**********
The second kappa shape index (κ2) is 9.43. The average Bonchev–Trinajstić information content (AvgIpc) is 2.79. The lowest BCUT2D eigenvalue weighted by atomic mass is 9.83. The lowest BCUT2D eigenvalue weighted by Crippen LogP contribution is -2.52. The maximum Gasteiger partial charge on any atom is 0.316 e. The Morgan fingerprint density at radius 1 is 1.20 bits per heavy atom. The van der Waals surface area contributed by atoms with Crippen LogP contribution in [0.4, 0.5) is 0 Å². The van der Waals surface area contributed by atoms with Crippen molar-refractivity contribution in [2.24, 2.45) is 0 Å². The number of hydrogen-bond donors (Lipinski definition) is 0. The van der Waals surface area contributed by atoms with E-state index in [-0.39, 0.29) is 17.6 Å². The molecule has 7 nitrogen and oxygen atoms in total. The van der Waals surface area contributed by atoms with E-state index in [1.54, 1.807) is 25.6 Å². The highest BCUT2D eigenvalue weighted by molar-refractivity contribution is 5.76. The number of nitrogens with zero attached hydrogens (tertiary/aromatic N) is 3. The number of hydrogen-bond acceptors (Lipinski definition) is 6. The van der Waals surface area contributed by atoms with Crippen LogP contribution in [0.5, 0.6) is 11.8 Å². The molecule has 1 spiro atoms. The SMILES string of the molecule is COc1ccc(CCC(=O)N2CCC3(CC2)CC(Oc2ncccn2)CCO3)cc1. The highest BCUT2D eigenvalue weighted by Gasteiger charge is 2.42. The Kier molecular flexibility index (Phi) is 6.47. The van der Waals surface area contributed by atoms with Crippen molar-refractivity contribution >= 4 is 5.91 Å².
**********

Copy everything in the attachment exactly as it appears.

The second kappa shape index (κ2) is 9.43. The average Bonchev–Trinajstić information content (AvgIpc) is 2.79. The lowest BCUT2D eigenvalue weighted by atomic mass is 9.83. The lowest BCUT2D eigenvalue weighted by Crippen LogP contribution is -2.52. The maximum Gasteiger partial charge on any atom is 0.316 e. The Morgan fingerprint density at radius 1 is 1.20 bits per heavy atom. The van der Waals surface area contributed by atoms with Crippen LogP contribution in [0.4, 0.5) is 0 Å². The van der Waals surface area contributed by atoms with Crippen molar-refractivity contribution in [2.24, 2.45) is 0 Å². The number of hydrogen-bond donors (Lipinski definition) is 0. The van der Waals surface area contributed by atoms with E-state index in [-0.39, 0.29) is 17.6 Å². The molecule has 7 nitrogen and oxygen atoms in total. The van der Waals surface area contributed by atoms with E-state index in [1.54, 1.807) is 25.6 Å². The highest BCUT2D eigenvalue weighted by molar-refractivity contribution is 5.76. The number of nitrogens with zero attached hydrogens (tertiary/aromatic N) is 3. The number of hydrogen-bond acceptors (Lipinski definition) is 6. The van der Waals surface area contributed by atoms with Crippen LogP contribution in [0.5, 0.6) is 11.8 Å². The molecule has 1 spiro atoms. The SMILES string of the molecule is COc1ccc(CCC(=O)N2CCC3(CC2)CC(Oc2ncccn2)CCO3)cc1. The highest BCUT2D eigenvalue weighted by Gasteiger charge is 2.42. The Kier molecular flexibility index (Phi) is 6.47. The van der Waals surface area contributed by atoms with Crippen molar-refractivity contribution >= 4 is 5.91 Å².